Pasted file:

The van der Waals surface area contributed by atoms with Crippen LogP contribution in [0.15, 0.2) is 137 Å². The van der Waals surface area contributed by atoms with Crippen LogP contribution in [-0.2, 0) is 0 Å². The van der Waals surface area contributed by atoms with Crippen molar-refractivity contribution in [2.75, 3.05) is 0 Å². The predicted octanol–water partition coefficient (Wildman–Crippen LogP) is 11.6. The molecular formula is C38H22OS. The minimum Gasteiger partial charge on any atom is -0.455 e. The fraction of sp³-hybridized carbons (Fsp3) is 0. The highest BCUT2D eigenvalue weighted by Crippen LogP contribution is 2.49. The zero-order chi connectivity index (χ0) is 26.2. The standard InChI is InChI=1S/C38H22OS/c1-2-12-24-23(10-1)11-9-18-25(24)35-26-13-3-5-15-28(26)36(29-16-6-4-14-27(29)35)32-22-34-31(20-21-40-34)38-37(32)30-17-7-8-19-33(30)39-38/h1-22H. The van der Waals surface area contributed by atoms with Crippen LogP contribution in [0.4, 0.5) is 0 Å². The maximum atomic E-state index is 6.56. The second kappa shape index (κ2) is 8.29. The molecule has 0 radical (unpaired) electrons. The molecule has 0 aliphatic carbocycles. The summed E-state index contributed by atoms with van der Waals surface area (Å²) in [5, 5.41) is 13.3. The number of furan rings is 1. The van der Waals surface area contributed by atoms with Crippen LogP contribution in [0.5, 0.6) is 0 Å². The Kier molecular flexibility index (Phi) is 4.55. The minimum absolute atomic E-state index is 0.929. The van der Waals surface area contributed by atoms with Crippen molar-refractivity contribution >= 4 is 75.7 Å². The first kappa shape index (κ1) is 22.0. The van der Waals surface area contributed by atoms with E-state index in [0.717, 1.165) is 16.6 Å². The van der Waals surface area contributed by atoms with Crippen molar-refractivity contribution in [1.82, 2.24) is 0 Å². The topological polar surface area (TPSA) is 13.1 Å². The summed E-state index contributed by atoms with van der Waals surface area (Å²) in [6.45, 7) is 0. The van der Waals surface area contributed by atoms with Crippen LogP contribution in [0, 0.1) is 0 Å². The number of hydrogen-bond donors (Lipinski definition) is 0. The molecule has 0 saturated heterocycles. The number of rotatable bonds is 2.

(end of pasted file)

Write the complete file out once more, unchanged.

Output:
The van der Waals surface area contributed by atoms with Crippen LogP contribution in [0.15, 0.2) is 137 Å². The van der Waals surface area contributed by atoms with Crippen LogP contribution in [-0.2, 0) is 0 Å². The van der Waals surface area contributed by atoms with Crippen molar-refractivity contribution in [2.75, 3.05) is 0 Å². The predicted octanol–water partition coefficient (Wildman–Crippen LogP) is 11.6. The molecular formula is C38H22OS. The minimum Gasteiger partial charge on any atom is -0.455 e. The fraction of sp³-hybridized carbons (Fsp3) is 0. The highest BCUT2D eigenvalue weighted by Crippen LogP contribution is 2.49. The zero-order chi connectivity index (χ0) is 26.2. The standard InChI is InChI=1S/C38H22OS/c1-2-12-24-23(10-1)11-9-18-25(24)35-26-13-3-5-15-28(26)36(29-16-6-4-14-27(29)35)32-22-34-31(20-21-40-34)38-37(32)30-17-7-8-19-33(30)39-38/h1-22H. The van der Waals surface area contributed by atoms with Crippen LogP contribution in [0.4, 0.5) is 0 Å². The maximum atomic E-state index is 6.56. The second kappa shape index (κ2) is 8.29. The molecule has 0 radical (unpaired) electrons. The molecule has 0 aliphatic carbocycles. The summed E-state index contributed by atoms with van der Waals surface area (Å²) in [5, 5.41) is 13.3. The number of furan rings is 1. The van der Waals surface area contributed by atoms with Crippen LogP contribution in [0.5, 0.6) is 0 Å². The Kier molecular flexibility index (Phi) is 4.55. The minimum absolute atomic E-state index is 0.929. The van der Waals surface area contributed by atoms with Crippen molar-refractivity contribution >= 4 is 75.7 Å². The first kappa shape index (κ1) is 22.0. The van der Waals surface area contributed by atoms with E-state index in [0.717, 1.165) is 16.6 Å². The van der Waals surface area contributed by atoms with Crippen molar-refractivity contribution in [1.82, 2.24) is 0 Å². The topological polar surface area (TPSA) is 13.1 Å². The summed E-state index contributed by atoms with van der Waals surface area (Å²) in [6.45, 7) is 0. The van der Waals surface area contributed by atoms with Crippen LogP contribution in [0, 0.1) is 0 Å². The number of hydrogen-bond donors (Lipinski definition) is 0. The molecule has 0 saturated heterocycles. The number of rotatable bonds is 2.